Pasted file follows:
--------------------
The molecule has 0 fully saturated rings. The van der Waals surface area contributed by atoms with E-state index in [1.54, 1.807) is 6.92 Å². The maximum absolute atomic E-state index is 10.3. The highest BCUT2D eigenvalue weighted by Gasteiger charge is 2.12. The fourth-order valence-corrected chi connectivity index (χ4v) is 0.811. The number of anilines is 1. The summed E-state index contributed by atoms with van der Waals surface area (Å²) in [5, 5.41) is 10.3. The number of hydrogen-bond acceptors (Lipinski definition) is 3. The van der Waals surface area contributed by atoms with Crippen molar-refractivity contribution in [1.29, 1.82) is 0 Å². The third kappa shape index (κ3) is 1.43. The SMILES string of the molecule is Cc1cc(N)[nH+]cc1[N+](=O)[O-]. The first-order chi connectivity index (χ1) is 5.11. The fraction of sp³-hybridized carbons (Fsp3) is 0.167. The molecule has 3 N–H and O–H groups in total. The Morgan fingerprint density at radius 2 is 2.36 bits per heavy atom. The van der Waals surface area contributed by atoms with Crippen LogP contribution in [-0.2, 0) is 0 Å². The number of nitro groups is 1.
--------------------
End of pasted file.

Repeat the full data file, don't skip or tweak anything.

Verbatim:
The molecule has 0 fully saturated rings. The van der Waals surface area contributed by atoms with E-state index in [1.54, 1.807) is 6.92 Å². The maximum absolute atomic E-state index is 10.3. The highest BCUT2D eigenvalue weighted by Gasteiger charge is 2.12. The fourth-order valence-corrected chi connectivity index (χ4v) is 0.811. The number of anilines is 1. The summed E-state index contributed by atoms with van der Waals surface area (Å²) in [5, 5.41) is 10.3. The number of hydrogen-bond acceptors (Lipinski definition) is 3. The van der Waals surface area contributed by atoms with Crippen molar-refractivity contribution in [1.29, 1.82) is 0 Å². The third kappa shape index (κ3) is 1.43. The SMILES string of the molecule is Cc1cc(N)[nH+]cc1[N+](=O)[O-]. The first-order chi connectivity index (χ1) is 5.11. The fraction of sp³-hybridized carbons (Fsp3) is 0.167. The molecule has 3 N–H and O–H groups in total. The Morgan fingerprint density at radius 2 is 2.36 bits per heavy atom. The van der Waals surface area contributed by atoms with Crippen LogP contribution in [-0.2, 0) is 0 Å². The number of nitro groups is 1.